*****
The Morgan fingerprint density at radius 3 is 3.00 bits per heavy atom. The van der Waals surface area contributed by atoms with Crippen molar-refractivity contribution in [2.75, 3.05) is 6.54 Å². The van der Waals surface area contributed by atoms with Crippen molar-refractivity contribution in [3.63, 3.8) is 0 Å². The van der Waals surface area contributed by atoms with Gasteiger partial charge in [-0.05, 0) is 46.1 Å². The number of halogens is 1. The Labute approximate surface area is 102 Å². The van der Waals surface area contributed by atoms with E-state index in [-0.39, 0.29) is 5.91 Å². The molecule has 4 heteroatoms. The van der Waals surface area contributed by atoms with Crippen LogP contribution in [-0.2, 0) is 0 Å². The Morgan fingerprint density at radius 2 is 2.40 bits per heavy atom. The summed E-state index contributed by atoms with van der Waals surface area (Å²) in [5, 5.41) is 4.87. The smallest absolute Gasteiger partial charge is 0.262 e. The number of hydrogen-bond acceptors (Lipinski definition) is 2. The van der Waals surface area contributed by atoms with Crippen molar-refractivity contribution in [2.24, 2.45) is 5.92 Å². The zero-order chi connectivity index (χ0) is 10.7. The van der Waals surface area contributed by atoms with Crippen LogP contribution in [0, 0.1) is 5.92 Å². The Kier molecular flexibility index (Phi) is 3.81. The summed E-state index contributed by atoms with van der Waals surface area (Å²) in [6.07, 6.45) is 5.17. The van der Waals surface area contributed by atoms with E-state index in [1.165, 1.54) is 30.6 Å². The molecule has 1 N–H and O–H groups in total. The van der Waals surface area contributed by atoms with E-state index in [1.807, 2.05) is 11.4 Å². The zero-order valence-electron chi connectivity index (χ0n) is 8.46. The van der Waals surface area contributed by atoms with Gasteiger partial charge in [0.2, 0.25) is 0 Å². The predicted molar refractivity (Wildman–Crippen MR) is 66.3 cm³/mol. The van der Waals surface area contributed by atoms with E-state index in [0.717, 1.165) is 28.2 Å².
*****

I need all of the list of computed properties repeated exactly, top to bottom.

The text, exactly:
The Morgan fingerprint density at radius 3 is 3.00 bits per heavy atom. The van der Waals surface area contributed by atoms with Crippen molar-refractivity contribution in [2.75, 3.05) is 6.54 Å². The van der Waals surface area contributed by atoms with Crippen molar-refractivity contribution in [3.63, 3.8) is 0 Å². The van der Waals surface area contributed by atoms with Gasteiger partial charge in [-0.05, 0) is 46.1 Å². The number of halogens is 1. The Labute approximate surface area is 102 Å². The van der Waals surface area contributed by atoms with E-state index in [-0.39, 0.29) is 5.91 Å². The molecule has 4 heteroatoms. The van der Waals surface area contributed by atoms with Crippen LogP contribution in [-0.2, 0) is 0 Å². The Morgan fingerprint density at radius 2 is 2.40 bits per heavy atom. The summed E-state index contributed by atoms with van der Waals surface area (Å²) in [5, 5.41) is 4.87. The smallest absolute Gasteiger partial charge is 0.262 e. The number of hydrogen-bond acceptors (Lipinski definition) is 2. The van der Waals surface area contributed by atoms with Crippen molar-refractivity contribution in [2.24, 2.45) is 5.92 Å². The zero-order chi connectivity index (χ0) is 10.7. The van der Waals surface area contributed by atoms with Crippen LogP contribution in [0, 0.1) is 5.92 Å². The Kier molecular flexibility index (Phi) is 3.81. The summed E-state index contributed by atoms with van der Waals surface area (Å²) in [6.07, 6.45) is 5.17. The van der Waals surface area contributed by atoms with E-state index in [1.165, 1.54) is 30.6 Å². The molecule has 1 N–H and O–H groups in total. The van der Waals surface area contributed by atoms with E-state index in [1.807, 2.05) is 11.4 Å². The zero-order valence-electron chi connectivity index (χ0n) is 8.46. The van der Waals surface area contributed by atoms with Gasteiger partial charge in [0.2, 0.25) is 0 Å². The predicted molar refractivity (Wildman–Crippen MR) is 66.3 cm³/mol. The van der Waals surface area contributed by atoms with E-state index in [0.717, 1.165) is 28.2 Å².